Headaches are a very common problem amongst both men and women. Headaches affect our ability to work, they can affect our sleep and of course cause us to worry. Although headaches can often be distressing and painful, they rarely indicate a serious condition.
Most headaches are benign and are classed as ‘primary headaches’. These include tension headaches, migraines and cluster headaches. Headaches also stem from other sources which can be more serious, and these are classed as ‘secondary headaches’. Secondary headaches are often related to hypertension (high blood pressure) and of course to brain tumours. For these reasons, prolonged or severe headaches should always be checked, and the probable cause identified. Below is a little more information about each type of headache, and how you might be able to identify the type you may be suffering with.
Tension Headaches: These are the most common type of headache and are often mild to moderate in severity. Tension headaches often present as a ‘band-like’ pain around the head and are related to several factors. These include stress, tiredness, poor posture, dehydration, persistent noise and squinting.
Tension headaches generally last anywhere from 30 minutes to a week. They can affect anyone, although they do appear to affect women more than men. It’s estimated that 50% of adults in the UK experience this type of headache each month, and a small percentage experience them fifteen times or more each month. Treatment usually involves rest, relaxation, sleep or other de-stressing activities. Improved diet and keeping well hydrated can also have a positive effect, although people do still rely heavily on medication such as aspirin, paracetamol or anti-inflammatories.
Migraines: Often described as throbbing, frontal or one sided, migraines are common and cause a lot of people great concern. Migraines are usually moderate to severe, and can be made worse by physical activity, light or certain smells. Migraines also produce nausea, vomiting, auras, mood changes, visual disturbances, tingling sensations and loss of balance. They are three times more common in females than males. They occur at any age, though usually begin between the ages of 10 and 40, but become less common from the age of 50 to 60.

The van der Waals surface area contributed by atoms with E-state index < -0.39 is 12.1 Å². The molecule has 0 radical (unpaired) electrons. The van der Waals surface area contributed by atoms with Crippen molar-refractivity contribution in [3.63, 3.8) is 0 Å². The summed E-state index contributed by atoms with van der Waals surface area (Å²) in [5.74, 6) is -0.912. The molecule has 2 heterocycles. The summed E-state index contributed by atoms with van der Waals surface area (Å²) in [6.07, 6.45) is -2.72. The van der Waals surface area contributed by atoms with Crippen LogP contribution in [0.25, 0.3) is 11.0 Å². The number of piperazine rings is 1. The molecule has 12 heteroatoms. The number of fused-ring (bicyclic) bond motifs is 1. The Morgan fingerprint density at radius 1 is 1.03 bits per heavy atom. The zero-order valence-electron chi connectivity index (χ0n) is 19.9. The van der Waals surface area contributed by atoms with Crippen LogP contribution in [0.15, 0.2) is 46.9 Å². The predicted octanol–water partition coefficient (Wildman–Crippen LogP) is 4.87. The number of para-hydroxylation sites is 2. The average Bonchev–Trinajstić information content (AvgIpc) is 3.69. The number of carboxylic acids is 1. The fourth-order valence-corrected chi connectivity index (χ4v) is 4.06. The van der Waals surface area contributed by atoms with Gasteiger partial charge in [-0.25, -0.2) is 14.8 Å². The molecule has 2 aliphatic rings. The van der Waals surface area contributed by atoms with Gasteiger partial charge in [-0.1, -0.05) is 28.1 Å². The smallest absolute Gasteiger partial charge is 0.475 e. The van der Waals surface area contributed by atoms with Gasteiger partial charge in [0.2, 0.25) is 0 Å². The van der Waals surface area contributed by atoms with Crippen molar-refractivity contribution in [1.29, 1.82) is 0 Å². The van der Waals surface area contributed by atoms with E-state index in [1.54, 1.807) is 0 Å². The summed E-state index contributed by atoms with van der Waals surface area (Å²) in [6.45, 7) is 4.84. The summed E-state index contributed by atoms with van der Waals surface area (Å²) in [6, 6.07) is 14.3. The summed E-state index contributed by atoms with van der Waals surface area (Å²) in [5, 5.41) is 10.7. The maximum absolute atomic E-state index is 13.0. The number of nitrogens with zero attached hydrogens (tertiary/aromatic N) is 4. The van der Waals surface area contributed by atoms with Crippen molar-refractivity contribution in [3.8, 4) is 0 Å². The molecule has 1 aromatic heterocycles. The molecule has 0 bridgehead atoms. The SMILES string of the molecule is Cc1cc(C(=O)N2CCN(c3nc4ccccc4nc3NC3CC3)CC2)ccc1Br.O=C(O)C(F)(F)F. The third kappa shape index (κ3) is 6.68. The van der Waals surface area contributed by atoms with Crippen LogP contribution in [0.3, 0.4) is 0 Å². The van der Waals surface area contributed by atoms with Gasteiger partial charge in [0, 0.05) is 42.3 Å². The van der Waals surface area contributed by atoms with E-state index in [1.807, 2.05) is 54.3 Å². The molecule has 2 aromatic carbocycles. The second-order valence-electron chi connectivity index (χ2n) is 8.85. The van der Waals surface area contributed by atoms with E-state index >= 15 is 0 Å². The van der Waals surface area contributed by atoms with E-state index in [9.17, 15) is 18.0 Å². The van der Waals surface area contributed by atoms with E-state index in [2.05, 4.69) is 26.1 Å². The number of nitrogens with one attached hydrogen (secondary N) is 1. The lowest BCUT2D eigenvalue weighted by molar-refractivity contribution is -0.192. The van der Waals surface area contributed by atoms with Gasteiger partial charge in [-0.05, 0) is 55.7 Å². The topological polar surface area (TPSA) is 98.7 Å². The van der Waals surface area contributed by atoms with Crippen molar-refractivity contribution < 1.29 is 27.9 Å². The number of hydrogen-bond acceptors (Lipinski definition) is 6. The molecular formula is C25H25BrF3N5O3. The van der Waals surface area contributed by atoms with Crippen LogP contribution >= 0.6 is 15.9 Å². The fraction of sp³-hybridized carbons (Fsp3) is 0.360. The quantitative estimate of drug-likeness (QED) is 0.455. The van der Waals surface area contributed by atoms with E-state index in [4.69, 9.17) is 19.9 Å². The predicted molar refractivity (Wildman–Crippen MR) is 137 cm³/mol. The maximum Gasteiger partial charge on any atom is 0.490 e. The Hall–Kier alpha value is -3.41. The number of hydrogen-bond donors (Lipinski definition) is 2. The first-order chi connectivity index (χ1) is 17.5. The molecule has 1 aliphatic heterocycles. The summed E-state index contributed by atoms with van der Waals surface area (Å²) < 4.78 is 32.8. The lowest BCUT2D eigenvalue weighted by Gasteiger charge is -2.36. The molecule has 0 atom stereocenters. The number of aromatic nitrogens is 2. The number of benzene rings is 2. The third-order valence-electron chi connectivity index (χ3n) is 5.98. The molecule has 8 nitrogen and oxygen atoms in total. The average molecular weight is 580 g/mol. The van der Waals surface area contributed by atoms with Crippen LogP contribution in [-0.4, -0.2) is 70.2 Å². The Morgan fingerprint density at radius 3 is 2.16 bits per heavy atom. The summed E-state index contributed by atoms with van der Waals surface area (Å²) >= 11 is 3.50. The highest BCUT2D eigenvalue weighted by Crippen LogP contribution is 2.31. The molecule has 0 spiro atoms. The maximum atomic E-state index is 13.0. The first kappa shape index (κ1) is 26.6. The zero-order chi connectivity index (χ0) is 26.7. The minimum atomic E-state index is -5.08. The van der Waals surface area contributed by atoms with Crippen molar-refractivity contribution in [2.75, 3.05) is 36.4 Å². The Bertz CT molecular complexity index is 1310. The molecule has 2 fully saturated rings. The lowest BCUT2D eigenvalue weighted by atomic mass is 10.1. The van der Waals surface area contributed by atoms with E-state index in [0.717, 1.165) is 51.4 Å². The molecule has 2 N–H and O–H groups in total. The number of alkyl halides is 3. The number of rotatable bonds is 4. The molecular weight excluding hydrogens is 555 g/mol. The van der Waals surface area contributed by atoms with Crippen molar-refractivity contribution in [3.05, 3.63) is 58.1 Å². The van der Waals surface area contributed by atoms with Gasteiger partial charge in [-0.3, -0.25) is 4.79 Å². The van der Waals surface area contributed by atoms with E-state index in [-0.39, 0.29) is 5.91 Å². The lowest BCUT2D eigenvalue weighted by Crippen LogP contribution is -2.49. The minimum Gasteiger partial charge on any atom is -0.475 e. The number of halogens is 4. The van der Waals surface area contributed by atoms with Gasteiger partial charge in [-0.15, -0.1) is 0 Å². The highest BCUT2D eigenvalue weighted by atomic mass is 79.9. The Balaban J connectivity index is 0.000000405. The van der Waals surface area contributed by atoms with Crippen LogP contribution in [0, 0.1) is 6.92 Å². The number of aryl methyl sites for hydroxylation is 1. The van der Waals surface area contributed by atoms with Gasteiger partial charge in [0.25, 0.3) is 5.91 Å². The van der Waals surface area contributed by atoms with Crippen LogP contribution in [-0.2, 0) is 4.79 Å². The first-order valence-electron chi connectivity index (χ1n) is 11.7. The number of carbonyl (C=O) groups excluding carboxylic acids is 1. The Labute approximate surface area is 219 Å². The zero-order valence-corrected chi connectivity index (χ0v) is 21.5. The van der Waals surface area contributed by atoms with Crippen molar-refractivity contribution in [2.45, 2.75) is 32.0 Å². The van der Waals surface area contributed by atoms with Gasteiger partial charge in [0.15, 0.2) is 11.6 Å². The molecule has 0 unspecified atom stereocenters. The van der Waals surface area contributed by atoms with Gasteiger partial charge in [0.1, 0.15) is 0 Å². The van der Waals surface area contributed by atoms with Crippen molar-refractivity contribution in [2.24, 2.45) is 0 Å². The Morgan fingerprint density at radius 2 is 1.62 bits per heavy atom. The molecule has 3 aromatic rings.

The cause of migraines is not fully understood, though it is thought to be associated with the arteries within the brain. As these arteries constrict (narrow) and dilate (widen), they could somehow affect nearby pain receptors. However, this theory doesn’t fully explain migraines and research is ongoing. Other causes being studied are genetic components and hormone association such as oestrogen.
Treatment for migraines involve a variety of standard medications such as paracetamol and ibuprofen, although other medication such as beta blockers, anti-emetics and triptans (which target blood vessels), are also available. There are more ‘natural ways’ to treat migraines, such as avoiding known triggers, of which: caffeine, chocolate, MSG, red wine and sweeteners, are but a few. Other non-medication ways which may be effective are: regular exercising, regulating meal times and the use of relaxation techniques.
Brain Tumours: Tumours are possibly our biggest fear with headaches, though rest assured, because brain tumours are rare. Tumours occur equally in both sexes, though different types can be more associated between men and women. They can appear in any area of the brain, causing symptoms to vary. However, the most common symptoms include increasingly bad headaches, morning headaches, nausea and morning sickness. .
Seizures are also a common symptom of brain tumours and can be very frightening. Seizures may present as just a twitching in an arm or leg or can involve the whole body. Despite these symptoms, it is important to remember that brain tumours are rare, and all these symptoms can occur for less serious reasons.
Cluster Headaches: These headaches tend to produce very severe pain around the eye or temple. They also tend to be more one-sided, last 4 hours or less and occur in 6 – 8 week periods. They are less common than migraines, occurring in about 1/1000 people and affect mainly males over 30. Cluster headaches are often accompanied with nasal congestion, tearing of the eye and can be extremely painful. It is not uncommon for sufferers even to have suicidal thoughts!
Treatment: Nicotine and alcohol are thought to be potential triggers so one line of treatment is to reduce these two substances where possible. Following this, most treatments include medications such as nasal sprays, sumatriptan injections, ibuprofen or even oxygen therapy. Finding the right treatment can be difficult and research is ongoing to establish what causes these headaches.
How an osteopath can help: Osteopaths treat a variety of conditions and headaches are commonly seen in most practices. If your headache is due to tension, stress, poor posture or possibly poor mobility from arthritis, then an osteopath can often be a great help. Problems further down the back or around the shoulders may also be contributing factor to your headache, and an osteopath should be able to identify these issues and treat or advise accordingly.
In addition to this, most osteopaths will ask about your lifestyle. This could include your diet, exercise regime, work stress, alcohol consumption and smoking habits. These are all areas that could potentially be causing headaches or exacerbating the problem. If your osteopath suspects anything unusual or possibly more serious, he or she can then write to your GP to ask for further investigation.
“The food you eat can be either the safest and most powerful form of medicine or the slowest form of poison.”
…. Ann Wigmore
For more information please contact Jason at: firstname.lastname@example.org or visit: www.jhoughtonosteopath.co.uk Tel: 01603 291925. M: 07736 449603.
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